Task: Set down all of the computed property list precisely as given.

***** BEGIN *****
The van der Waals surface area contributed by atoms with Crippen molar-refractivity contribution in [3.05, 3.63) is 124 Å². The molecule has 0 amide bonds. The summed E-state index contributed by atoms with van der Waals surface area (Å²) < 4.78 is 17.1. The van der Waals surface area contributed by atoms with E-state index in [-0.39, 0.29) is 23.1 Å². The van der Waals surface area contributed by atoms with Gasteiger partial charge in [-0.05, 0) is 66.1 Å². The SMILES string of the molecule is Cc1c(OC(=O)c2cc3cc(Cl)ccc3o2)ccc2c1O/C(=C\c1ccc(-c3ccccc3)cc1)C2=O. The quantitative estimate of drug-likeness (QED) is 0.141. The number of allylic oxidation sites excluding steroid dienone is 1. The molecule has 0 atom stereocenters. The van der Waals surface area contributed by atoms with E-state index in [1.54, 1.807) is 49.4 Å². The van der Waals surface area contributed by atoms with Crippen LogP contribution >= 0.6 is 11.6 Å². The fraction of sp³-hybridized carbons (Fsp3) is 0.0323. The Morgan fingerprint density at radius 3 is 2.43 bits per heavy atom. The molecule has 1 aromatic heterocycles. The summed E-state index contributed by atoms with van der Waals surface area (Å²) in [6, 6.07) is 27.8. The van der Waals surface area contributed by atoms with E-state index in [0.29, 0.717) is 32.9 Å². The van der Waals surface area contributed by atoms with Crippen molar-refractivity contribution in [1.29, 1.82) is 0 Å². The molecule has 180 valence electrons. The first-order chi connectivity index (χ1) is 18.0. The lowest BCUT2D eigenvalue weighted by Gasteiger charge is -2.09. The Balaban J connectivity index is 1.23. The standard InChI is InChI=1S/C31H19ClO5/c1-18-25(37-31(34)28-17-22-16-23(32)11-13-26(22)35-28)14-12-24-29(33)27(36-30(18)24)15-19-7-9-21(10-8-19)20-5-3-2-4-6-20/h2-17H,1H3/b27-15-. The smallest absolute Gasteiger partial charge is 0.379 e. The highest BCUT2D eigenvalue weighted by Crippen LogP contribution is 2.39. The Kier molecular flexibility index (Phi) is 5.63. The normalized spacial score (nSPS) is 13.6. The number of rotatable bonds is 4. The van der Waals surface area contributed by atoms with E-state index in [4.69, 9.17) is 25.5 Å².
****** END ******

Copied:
The van der Waals surface area contributed by atoms with Crippen molar-refractivity contribution in [3.05, 3.63) is 124 Å². The molecule has 0 amide bonds. The summed E-state index contributed by atoms with van der Waals surface area (Å²) < 4.78 is 17.1. The van der Waals surface area contributed by atoms with E-state index in [-0.39, 0.29) is 23.1 Å². The van der Waals surface area contributed by atoms with Gasteiger partial charge in [-0.05, 0) is 66.1 Å². The SMILES string of the molecule is Cc1c(OC(=O)c2cc3cc(Cl)ccc3o2)ccc2c1O/C(=C\c1ccc(-c3ccccc3)cc1)C2=O. The quantitative estimate of drug-likeness (QED) is 0.141. The number of allylic oxidation sites excluding steroid dienone is 1. The molecule has 0 atom stereocenters. The van der Waals surface area contributed by atoms with E-state index in [1.54, 1.807) is 49.4 Å². The van der Waals surface area contributed by atoms with Crippen LogP contribution >= 0.6 is 11.6 Å². The fraction of sp³-hybridized carbons (Fsp3) is 0.0323. The Morgan fingerprint density at radius 3 is 2.43 bits per heavy atom. The molecule has 1 aromatic heterocycles. The summed E-state index contributed by atoms with van der Waals surface area (Å²) in [6, 6.07) is 27.8. The van der Waals surface area contributed by atoms with E-state index in [0.29, 0.717) is 32.9 Å². The van der Waals surface area contributed by atoms with Crippen molar-refractivity contribution in [1.29, 1.82) is 0 Å². The molecule has 180 valence electrons. The first-order chi connectivity index (χ1) is 18.0. The lowest BCUT2D eigenvalue weighted by Gasteiger charge is -2.09. The Balaban J connectivity index is 1.23. The standard InChI is InChI=1S/C31H19ClO5/c1-18-25(37-31(34)28-17-22-16-23(32)11-13-26(22)35-28)14-12-24-29(33)27(36-30(18)24)15-19-7-9-21(10-8-19)20-5-3-2-4-6-20/h2-17H,1H3/b27-15-. The smallest absolute Gasteiger partial charge is 0.379 e. The highest BCUT2D eigenvalue weighted by Crippen LogP contribution is 2.39. The Kier molecular flexibility index (Phi) is 5.63. The normalized spacial score (nSPS) is 13.6. The number of rotatable bonds is 4. The van der Waals surface area contributed by atoms with E-state index in [4.69, 9.17) is 25.5 Å².